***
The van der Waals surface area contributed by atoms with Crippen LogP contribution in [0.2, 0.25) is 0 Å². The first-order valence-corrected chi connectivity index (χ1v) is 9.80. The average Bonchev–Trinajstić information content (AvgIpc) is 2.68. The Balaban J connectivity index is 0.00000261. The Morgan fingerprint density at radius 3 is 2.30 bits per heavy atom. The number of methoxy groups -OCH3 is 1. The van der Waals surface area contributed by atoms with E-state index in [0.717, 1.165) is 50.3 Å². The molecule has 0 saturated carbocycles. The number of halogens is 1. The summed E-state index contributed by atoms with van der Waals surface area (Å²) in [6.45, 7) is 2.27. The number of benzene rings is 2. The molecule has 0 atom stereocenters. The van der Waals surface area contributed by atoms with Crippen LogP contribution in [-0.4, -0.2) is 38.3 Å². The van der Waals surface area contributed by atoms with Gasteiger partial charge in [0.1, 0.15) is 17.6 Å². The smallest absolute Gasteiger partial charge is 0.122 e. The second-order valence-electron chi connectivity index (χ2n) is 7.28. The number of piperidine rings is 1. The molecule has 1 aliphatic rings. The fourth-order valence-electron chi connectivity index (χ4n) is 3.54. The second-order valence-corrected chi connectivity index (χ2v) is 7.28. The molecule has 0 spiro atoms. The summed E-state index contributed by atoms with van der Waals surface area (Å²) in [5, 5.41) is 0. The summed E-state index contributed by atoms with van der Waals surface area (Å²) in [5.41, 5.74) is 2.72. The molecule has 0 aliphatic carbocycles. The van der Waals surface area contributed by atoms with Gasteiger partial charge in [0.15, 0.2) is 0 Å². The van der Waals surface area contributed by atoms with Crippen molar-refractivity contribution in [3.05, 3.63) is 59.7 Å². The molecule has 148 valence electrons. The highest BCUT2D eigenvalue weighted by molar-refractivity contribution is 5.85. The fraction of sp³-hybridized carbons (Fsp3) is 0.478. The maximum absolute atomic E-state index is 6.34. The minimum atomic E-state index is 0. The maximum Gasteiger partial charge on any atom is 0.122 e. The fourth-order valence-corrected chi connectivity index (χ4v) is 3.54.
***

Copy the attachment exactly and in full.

The van der Waals surface area contributed by atoms with Crippen LogP contribution in [0.2, 0.25) is 0 Å². The first-order valence-corrected chi connectivity index (χ1v) is 9.80. The average Bonchev–Trinajstić information content (AvgIpc) is 2.68. The Balaban J connectivity index is 0.00000261. The Morgan fingerprint density at radius 3 is 2.30 bits per heavy atom. The number of methoxy groups -OCH3 is 1. The van der Waals surface area contributed by atoms with E-state index in [0.717, 1.165) is 50.3 Å². The molecule has 0 saturated carbocycles. The number of halogens is 1. The summed E-state index contributed by atoms with van der Waals surface area (Å²) in [6.45, 7) is 2.27. The number of benzene rings is 2. The molecule has 0 atom stereocenters. The van der Waals surface area contributed by atoms with Crippen LogP contribution in [-0.4, -0.2) is 38.3 Å². The van der Waals surface area contributed by atoms with Gasteiger partial charge in [0.1, 0.15) is 17.6 Å². The smallest absolute Gasteiger partial charge is 0.122 e. The second-order valence-electron chi connectivity index (χ2n) is 7.28. The number of piperidine rings is 1. The molecule has 1 aliphatic rings. The fourth-order valence-electron chi connectivity index (χ4n) is 3.54. The second-order valence-corrected chi connectivity index (χ2v) is 7.28. The molecule has 0 spiro atoms. The summed E-state index contributed by atoms with van der Waals surface area (Å²) in [5, 5.41) is 0. The summed E-state index contributed by atoms with van der Waals surface area (Å²) in [5.41, 5.74) is 2.72. The molecule has 0 aliphatic carbocycles. The van der Waals surface area contributed by atoms with Gasteiger partial charge in [0.15, 0.2) is 0 Å². The van der Waals surface area contributed by atoms with Crippen molar-refractivity contribution in [3.05, 3.63) is 59.7 Å². The molecule has 148 valence electrons. The highest BCUT2D eigenvalue weighted by molar-refractivity contribution is 5.85. The fraction of sp³-hybridized carbons (Fsp3) is 0.478. The maximum absolute atomic E-state index is 6.34. The minimum atomic E-state index is 0. The maximum Gasteiger partial charge on any atom is 0.122 e. The fourth-order valence-corrected chi connectivity index (χ4v) is 3.54.